I also like how the author incorporated relgion into this series. Now before you lose interest, let me explain. For those who haven't yet read this book the author brought into play the gods of the fictitious world in this installment. I like how she did it because it adds another layer of depth to this series and that exactly what you should strive to do in a sequel. Sequels are all about pushing boundaries that you set in the first book.
This is well executed in Spectyr.
Philippa Ballantine expertly takes controversial topics such as politics and religion and molds them into the fabric of her story. This book is so much different than Geist This is exactly the type of story that you would expect from a talented writer such as Ballantine. I can't start writing what i want to say without spilling spoilers everywhere so I'll just say this, read this series.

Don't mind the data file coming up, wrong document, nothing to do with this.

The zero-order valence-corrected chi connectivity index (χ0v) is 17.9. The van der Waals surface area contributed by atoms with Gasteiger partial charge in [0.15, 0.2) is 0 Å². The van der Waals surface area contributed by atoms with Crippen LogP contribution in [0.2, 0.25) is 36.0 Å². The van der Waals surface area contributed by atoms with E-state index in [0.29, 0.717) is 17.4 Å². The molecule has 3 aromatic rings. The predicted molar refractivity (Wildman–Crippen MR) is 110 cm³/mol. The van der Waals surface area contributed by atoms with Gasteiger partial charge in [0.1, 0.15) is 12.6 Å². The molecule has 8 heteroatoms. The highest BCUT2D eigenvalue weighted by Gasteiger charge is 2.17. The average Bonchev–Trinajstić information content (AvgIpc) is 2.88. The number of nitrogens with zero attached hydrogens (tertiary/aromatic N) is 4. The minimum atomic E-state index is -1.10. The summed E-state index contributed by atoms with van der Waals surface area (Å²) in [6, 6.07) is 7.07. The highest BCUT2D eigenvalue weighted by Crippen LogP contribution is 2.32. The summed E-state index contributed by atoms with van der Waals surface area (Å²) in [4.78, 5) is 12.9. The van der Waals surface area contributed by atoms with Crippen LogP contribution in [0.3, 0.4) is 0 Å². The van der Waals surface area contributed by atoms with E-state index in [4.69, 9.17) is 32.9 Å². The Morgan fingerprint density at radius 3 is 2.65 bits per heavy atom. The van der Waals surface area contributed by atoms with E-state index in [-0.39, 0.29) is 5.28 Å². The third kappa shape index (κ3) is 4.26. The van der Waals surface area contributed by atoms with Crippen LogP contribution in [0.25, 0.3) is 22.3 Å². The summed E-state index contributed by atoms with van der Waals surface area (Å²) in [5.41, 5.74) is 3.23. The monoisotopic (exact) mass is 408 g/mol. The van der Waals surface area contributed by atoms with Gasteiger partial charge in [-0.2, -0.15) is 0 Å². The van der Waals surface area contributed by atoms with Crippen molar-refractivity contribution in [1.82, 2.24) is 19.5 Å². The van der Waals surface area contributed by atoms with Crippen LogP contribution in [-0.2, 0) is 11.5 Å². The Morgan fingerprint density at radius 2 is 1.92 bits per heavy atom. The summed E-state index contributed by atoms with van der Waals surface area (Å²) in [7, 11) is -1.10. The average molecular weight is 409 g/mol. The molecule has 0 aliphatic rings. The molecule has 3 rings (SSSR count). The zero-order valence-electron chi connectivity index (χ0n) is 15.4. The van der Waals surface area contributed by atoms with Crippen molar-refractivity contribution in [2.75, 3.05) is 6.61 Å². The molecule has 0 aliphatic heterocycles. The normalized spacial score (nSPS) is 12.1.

I'd nvr heard of this author but now that I have read these two stories I will be an avid fan for all my years to come. Thank you Philippa the world you've created is just incredible. See all reviews. Most recent customer reviews. Published on February 13, Love X 4 this series!! Published on June 3, Published on April 9, Plot development felt often clunky and unnatural - I was never able to forget that there was a deus ex machina behind the story I was reading. Ballantine really wants you to like Nynnia; she really wants you to see the connection between Sorcha and Raed; she really wants you to feel the strain and discomfort of three well, four souls forcibly bounded together: This is kind of a biggie in a book where confrontations between various warring factions are at its core.